Crop protection products crucial for commercial viability, says Deloitte study


A new study which was conducted by Deloitte and commissioned by CropLife Australia, states that without the use of approved crop protection products, crucial food crops including carrots, peanuts and even hops would be commercially unviable.

The report titled The Deloitte Access Economics report found that up to 68 percent – equating to $17.6b of Australian agricultural output, can be attributed to the use of crop protection products, and that the sector itself employs up to 9,250 full time equivalent jobs across the nation.

“Our report highlights the multiple contributions the crop protection industry makes to the economy in areas including employment, exports, manufacturing and trade,” said Deloitte Access Economics Partner Steve Brown.

CEO of CropLife Australia Matthew Cossey said that without the use of approved, modern agrichemicals, Australia would essentially be incapable of commercially producing beer, wine and an array of local produce.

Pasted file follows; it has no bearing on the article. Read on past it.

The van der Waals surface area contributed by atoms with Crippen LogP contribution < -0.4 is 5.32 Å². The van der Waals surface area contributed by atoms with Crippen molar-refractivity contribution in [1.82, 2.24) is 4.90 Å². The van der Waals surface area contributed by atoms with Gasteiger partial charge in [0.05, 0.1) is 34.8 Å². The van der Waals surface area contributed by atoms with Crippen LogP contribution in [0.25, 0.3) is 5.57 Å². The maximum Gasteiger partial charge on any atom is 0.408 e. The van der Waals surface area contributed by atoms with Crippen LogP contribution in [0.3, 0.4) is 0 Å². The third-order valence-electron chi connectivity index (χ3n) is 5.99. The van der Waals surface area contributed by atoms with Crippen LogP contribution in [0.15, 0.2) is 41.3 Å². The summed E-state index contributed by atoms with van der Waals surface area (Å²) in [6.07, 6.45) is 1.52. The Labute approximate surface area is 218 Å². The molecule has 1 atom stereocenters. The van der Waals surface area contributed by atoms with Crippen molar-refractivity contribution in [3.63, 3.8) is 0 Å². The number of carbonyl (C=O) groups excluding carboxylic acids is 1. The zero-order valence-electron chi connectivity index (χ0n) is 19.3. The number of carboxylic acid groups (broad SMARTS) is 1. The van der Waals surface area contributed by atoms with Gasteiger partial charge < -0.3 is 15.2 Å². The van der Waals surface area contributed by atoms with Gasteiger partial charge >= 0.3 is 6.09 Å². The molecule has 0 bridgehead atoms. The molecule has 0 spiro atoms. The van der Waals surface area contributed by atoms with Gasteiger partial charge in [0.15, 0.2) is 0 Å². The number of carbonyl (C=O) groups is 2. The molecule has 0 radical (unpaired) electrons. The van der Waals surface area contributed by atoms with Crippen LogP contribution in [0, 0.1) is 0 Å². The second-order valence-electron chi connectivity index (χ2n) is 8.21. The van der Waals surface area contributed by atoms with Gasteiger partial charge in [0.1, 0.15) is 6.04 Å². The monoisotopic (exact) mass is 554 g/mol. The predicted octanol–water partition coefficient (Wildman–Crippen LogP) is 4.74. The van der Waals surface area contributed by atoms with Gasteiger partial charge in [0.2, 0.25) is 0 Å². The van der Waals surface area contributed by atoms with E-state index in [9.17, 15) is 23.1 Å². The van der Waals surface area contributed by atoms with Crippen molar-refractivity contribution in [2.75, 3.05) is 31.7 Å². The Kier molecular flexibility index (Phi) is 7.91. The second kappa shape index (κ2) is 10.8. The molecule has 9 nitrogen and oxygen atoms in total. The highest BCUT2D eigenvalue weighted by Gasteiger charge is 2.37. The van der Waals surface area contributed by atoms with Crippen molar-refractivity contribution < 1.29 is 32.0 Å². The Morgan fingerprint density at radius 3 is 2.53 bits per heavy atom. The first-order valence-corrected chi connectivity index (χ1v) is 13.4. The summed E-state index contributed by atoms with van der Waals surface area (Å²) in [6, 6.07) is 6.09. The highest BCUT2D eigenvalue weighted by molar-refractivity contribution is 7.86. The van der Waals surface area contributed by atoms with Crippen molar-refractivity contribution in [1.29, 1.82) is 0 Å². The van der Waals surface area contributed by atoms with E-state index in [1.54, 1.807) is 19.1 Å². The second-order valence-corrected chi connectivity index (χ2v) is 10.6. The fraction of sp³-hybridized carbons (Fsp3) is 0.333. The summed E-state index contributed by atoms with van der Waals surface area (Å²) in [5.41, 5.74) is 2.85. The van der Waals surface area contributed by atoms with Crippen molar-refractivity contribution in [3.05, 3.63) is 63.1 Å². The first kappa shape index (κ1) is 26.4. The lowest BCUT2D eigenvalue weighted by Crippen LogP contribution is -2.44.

“Our grocery bills would be almost twice as expensive and the variety of local food to which we’d have access would be alarmingly narrow,” Said Cossey.

“…This report demonstrates the relevance and importance of the initiatives set out in the Coalition’s current agriculture policy. It is absolutely vital that Australian farmers have access to the most up-to-date, sustainable agricultural chemical products for the sake of our farmers, our food supply and our economy.”

The study comes at a time when the use of pesticides, herbicides and insecticides – particularly in relation to genetically modified crops – have come under much debate.

South Australia announced earlier this month that it will be extending its ban on genetically modified crop production and trials until at least 2019, making it the only mainland state in Australia to have a moratorium on GM.

Tasmania also has a GMO- free moratorium which is currently under review as it is due to expire in November next year.

CropLife states that the Tasmanian agricultural sector has suffered a net loss of $4m per year due to the moratorium on genetically modified organisms, and strongly recommends that the moratorium not be renewed.

In contrast to CropLife’s view, Tasmania Deputy Premier, Bryan Green said that the moratorium has served Tasmania well, and believed that it should continue.

"Being GMO-free is a great fit with the Tasmanian brand and is vital to our success in discerning domestic and international markets,” he said in a statement.

"The current policy aims to position Tasmania in the global marketplace as a producer of food that is genuinely GMO-free.”